03/27/2017

In three short years, America will have 50 million citizens 65 years of age and older. Older adults today are mobility minded and electing to drive longer. Most self-assess their driving skills, however, some older drivers are not able to correctly assess their capabilities, so they may require assistance to determine if they can continue operating motor vehicles safely.

Everyone faces a natural progression of functional decline as they age. Self-evaluation and self-assessment of your driving ability are essential elements in the decision to restrict or eliminate certain styles of driving destinations (e.g., urban downtowns), or routes (e.g., high speed roadways). Older drivers may avoid high speed roadways, scale back or eliminate nighttime driving, and/or rarely operate a motor vehicle in inclement weather. They want to drive safely. They may even embrace a fair evaluation of their skills. However, many are concerned that evaluations are based on age, not performance. More than ever, older drivers seek to keep their autonomy and mobility, especially since adults often live elsewhere which leaves their older adult family member or friend isolated if there are no transportation options or the older adult parent cannot be reached by sparse or at times non-existent governmental social services. Therefore, older adults can view driving privileges and their motor vehicle necessary for independence and quality of life. This independence is difficult to relinquish.

The traditional role of law enforcement has been that of traffic enforcement and crash investigator. Officers are called upon daily to issue citations for traffic violations. However, while the primary function of law enforcement officers will remain, a future role will be that of a facilitator as the growing number of older drivers remain on the road. Officers will need to evaluate the older drivers they encounter to determine if they present a risk to themselves or other drivers. This is why it is important that law enforcement officers are provided with the information needed to properly assess medical and physiological issues impacting the performance of older drivers. Officers should recognize driving behavior that indicates the need for re-examination of the driver, and they should become familiar with cues that are indicative of “at-risk” drivers.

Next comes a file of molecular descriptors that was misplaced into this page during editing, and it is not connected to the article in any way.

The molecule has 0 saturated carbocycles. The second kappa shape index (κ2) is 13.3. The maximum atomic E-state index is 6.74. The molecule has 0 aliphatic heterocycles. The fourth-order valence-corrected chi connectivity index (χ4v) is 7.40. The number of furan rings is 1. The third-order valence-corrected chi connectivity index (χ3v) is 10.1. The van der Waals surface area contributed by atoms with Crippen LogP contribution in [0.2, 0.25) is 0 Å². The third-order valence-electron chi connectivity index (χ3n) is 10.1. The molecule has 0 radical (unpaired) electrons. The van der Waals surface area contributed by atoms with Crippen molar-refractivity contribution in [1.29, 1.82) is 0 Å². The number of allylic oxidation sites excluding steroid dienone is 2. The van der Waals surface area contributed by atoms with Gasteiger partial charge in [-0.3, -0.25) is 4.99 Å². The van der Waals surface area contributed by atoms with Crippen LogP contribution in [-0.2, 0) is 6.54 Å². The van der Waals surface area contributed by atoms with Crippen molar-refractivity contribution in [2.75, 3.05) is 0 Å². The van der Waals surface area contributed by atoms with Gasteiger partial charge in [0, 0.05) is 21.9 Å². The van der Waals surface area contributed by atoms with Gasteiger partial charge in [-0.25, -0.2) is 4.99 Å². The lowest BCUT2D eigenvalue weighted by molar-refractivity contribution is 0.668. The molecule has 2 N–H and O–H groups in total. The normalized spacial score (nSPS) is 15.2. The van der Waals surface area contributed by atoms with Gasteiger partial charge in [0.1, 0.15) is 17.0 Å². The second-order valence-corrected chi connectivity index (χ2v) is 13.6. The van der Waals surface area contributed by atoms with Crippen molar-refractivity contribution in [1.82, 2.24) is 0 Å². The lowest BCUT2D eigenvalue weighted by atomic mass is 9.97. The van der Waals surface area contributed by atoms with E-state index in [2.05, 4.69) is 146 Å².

Role of Law Enforcement:

When a traffic encounter occurs, law enforcement officers should use “cues” when encountering an older adult that displays unexpected behaviors. If law enforcement officers are appropriately educated and trained, they can recognize the need to consider a medical condition that may compromise the continued safe driving of the older driver. Law enforcement officers would usually speak with the driver, as well as gather visual cues to gather information in order to make a determination if the person will require further evaluation of their ability to safely drive.

Below are some questions an officer may ask or observations he may view to determine if an older driver can continue to operate a motor vehicle safely or if he/she needs more assistance to determine their driving ability:

  • Does the driver know the current time of day, week, month, or year?
  • Can the driver recall where they were coming from?
  • Does the driver know their destination?
  • Does the driver have difficulty communicating?
  • Does the driver exhibit poor personal hygiene?
  • Does the driver appear to be suffering from dementia such as Alzheimer's Disease?
  • Is the driver wearing an identification bracelet or necklace indicating dementia that would affect safe driving mobility?
  • Does the driver have large amounts of prescription medicines, prescribed by different doctors, visible in the motor vehicle?

Law enforcement can potentially play a critical role in identifying those older drivers on the road who demonstrate a current problem with roadway safety. They often work with and establish civilian and government agency relationships to help identify methods to identify those at risk in order to support all drivers on the road. By establishing an exchange of information and making a difference within their community, law enforcement support older drivers who are capable to continue to drive and educates the general public to be part of the solution to safe roadways.

See our Chorus website, to view a video on law enforcement and older drivers with physical or cognitive impairments, please click here.

Resources:

United States Department of Commerce Bureau of the Census. www.census.gov

United States National Institutes of Health. www.nih.gov

American Traffic Safety Services Association. www.atssa.com

United States Department of Commerce, Economic and Statistics Administration, Bureau of the Census. www.esa.doc.gov

Educating Law Enforcement Officers on Older Drivers Issues training, available through National Law Enforcement Academy Resource Network www.NLEARN.org